Yet another delay for the Loop Trolley — this time, snow is to blame
The Delmar Loop Trolley was scheduled to welcome riders today for the first time. But the storm that dumped several inches of snow across the region Wednesday night put the breaks on the long awaited launch.
“We’ve waited this long,” said Loop Trolley Company executive director Kevin Barbeau, “What’s one more day?”
Barbeau said the trolley cars will be able to function in any kind weather. But the safety committee didn’t think it was prudent to begin service undersuch inclement conditions.
“As a first-run day,” Barbeau said, “it was an easy decision to pull off service and allow our maintenance team an opportunity to go through their practices and procedures a little bit more on how they are preparing the system for service.”
Two refurbished, vintage trolley cars have been taking practice runs along the 2.2 mile track for more than a year. A third car is still undergoing testing at a factory in Iowa. Barbeau expects it to be delivered in December. That car will be required to undergo several months of testing and training with operators before it can be put in rotation with the other cars.
Loop developer Joe Edwards has been the driving force behind the $51million trolley project for more than 20 years. “I’m absolutely thrilled,” Edwards told reporters when asked how he felt about the long-awaited start of service for the trolley.
Despite the cancellation of its first day of service, a planned dedication ceremony did proceed. But it was held inside at the Delmar Hall instead of trackside on the border of University City and St. Louis.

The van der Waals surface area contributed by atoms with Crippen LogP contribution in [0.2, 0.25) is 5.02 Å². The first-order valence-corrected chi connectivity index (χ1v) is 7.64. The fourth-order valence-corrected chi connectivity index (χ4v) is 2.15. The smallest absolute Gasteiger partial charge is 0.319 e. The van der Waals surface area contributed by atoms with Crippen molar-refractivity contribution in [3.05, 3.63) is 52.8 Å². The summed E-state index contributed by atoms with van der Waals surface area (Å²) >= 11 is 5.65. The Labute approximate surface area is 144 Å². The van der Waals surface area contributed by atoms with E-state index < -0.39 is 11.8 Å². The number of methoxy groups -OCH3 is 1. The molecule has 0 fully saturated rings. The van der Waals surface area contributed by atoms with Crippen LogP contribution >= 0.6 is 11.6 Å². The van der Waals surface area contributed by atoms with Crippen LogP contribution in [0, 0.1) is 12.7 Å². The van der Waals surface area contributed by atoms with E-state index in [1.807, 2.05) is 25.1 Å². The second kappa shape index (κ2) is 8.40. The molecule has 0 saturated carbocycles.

Dignitaries from St. Louis and St. Louis County participated in the ceremony. University City Mayor Terry Crow was enthusiastic about the project.
“It’s an incredible example of the city and county working together, which is great. The Delmar Loop has always been a place for people to get together and now we’ve got another way for people to get here.”
The trolley route extends along Delmar Boulevard from Kingsland Avenue to DeBaliviere Avenue where it turns south toward the Missouri History Museum in Forest Park. The trolley cars switch direction just south of Lindell Boulevard to make the return trip toward the Loop.
Edwards told the small audience of trolley supporters gathered at the dedication ceremony that great days are ahead for the Loop entertainment and retail district. “It’s back to the future,” he said, referring to the return of streetcars that were last seen on the streets of St. Louis 70 years ago.
For information about the Loop Trolley, schedules, fares, and the route, check out the company’s website. The Loop Trolley Co. confirmed that a mobile app to purchase trolley tickets is also in the works.
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